South East Coast Ambulance Service NHS Foundation Trust has gone live with the Kainos Evolve electronic patient record (EPR) system.
The system runs on iPads and lets ambulance staff enter and look up patient information while at the scene of an emergency. By the time the patient arrives in hospital, clinicians there already have the information at hand.
The trust hopes that having up-to-date information available instantly will improve efficiency and patient care.
Steve Topley, clinical lead at the trust, said that an electronic record means there is “never any need to waste time trying to decipher cryptic handwriting”.
He added: “Providing a hospital with a seamless handover of accurate electronic incident notes makes it quicker and easier for them to provide rapid, focused care. It saves precious time and greatly improves outcomes for patients.”
Having patient details available right away also means that the review and audit process will improve. Previously it took up to six weeks to scan, review and distribute information on paper.
Online and offline
The EPR system works both online and offline, so clinicians can enter information anywhere. When the iPad is online, it automatically updates.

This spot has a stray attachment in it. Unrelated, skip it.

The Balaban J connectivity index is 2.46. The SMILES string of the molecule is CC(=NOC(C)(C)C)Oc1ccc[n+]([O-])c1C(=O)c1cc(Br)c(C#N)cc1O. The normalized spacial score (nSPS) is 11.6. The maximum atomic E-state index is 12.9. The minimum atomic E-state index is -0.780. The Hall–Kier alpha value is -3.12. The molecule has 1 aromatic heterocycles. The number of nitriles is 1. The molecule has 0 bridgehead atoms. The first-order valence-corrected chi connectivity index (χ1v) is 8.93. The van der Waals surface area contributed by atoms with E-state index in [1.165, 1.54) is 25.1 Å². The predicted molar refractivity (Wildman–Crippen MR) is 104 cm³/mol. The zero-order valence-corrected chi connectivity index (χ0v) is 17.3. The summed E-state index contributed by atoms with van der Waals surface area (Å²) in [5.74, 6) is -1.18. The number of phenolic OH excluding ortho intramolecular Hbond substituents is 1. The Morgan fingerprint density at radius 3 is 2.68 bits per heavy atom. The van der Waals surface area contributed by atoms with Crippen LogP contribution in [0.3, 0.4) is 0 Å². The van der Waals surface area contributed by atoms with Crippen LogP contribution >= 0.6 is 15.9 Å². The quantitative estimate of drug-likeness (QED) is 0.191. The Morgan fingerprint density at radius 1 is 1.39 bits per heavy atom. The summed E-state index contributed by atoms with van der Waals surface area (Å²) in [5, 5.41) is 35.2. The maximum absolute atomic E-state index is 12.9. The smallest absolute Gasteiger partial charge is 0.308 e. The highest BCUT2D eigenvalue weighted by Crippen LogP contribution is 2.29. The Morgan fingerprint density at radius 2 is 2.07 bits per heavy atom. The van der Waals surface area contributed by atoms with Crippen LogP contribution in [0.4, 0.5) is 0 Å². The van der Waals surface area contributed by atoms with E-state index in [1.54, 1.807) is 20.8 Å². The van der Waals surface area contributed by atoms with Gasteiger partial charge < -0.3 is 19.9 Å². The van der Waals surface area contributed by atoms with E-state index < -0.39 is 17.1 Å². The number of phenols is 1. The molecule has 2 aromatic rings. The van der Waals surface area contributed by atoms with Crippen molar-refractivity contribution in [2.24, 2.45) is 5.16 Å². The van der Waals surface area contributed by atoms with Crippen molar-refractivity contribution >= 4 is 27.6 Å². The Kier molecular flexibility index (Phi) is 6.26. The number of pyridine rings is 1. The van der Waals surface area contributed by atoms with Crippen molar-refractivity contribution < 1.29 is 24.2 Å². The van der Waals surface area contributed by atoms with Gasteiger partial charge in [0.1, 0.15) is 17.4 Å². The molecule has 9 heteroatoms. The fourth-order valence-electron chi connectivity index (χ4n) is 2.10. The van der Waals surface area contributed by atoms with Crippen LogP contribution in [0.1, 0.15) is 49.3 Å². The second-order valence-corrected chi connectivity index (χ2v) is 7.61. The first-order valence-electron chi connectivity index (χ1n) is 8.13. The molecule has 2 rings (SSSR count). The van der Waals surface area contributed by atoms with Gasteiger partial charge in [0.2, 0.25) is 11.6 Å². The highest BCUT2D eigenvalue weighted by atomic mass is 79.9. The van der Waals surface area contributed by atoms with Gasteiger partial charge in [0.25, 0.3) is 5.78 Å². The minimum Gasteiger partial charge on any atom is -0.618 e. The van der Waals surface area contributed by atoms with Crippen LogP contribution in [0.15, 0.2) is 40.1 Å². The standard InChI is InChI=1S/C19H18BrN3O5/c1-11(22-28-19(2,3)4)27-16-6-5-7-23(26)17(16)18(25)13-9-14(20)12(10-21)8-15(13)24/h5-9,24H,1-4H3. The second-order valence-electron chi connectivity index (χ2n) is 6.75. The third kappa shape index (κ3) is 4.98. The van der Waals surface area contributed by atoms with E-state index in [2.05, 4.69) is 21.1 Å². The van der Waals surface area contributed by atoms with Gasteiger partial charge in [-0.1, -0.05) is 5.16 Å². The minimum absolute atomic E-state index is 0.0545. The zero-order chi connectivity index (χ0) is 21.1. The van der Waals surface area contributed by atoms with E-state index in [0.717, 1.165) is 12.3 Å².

Mark Chivers, the trust’s head of IT, said the iPad is also used for messaging and browsing the web.
“Additionally, it allows the trust to benefit from the inherent security benefits of iOS, so data remains safe wherever our staff need to be,” he said.
The EPR comes with a data analysis function, which could help the trust improve services in the future.
Read more about electronic patient records
- Thirteen health and care organisations across Lincolnshire will integrate records using the Intersystems HealthShare platform.
- BT is set to develop an integrated digital care record, pulling information from both health and social care systems in Islington.
- As part of its electronic patient record strategy, University Hospital Southampton NHS Foundation Trust aims to share information across three local NHS trusts.
NHS trusts across the country are making strides in digitising their records. NHS England has instructed all trusts that they must have inteoperable electronic patient records at the point of care by 2020.
According to NHS England’s digital maturity self-assessments, published in April this year, the ambulance service scores 85% on its readiness to deliver a paper-free NHS, but only 40% on its current capabilities. However, with the new EPR in place, this figure is likely to increase.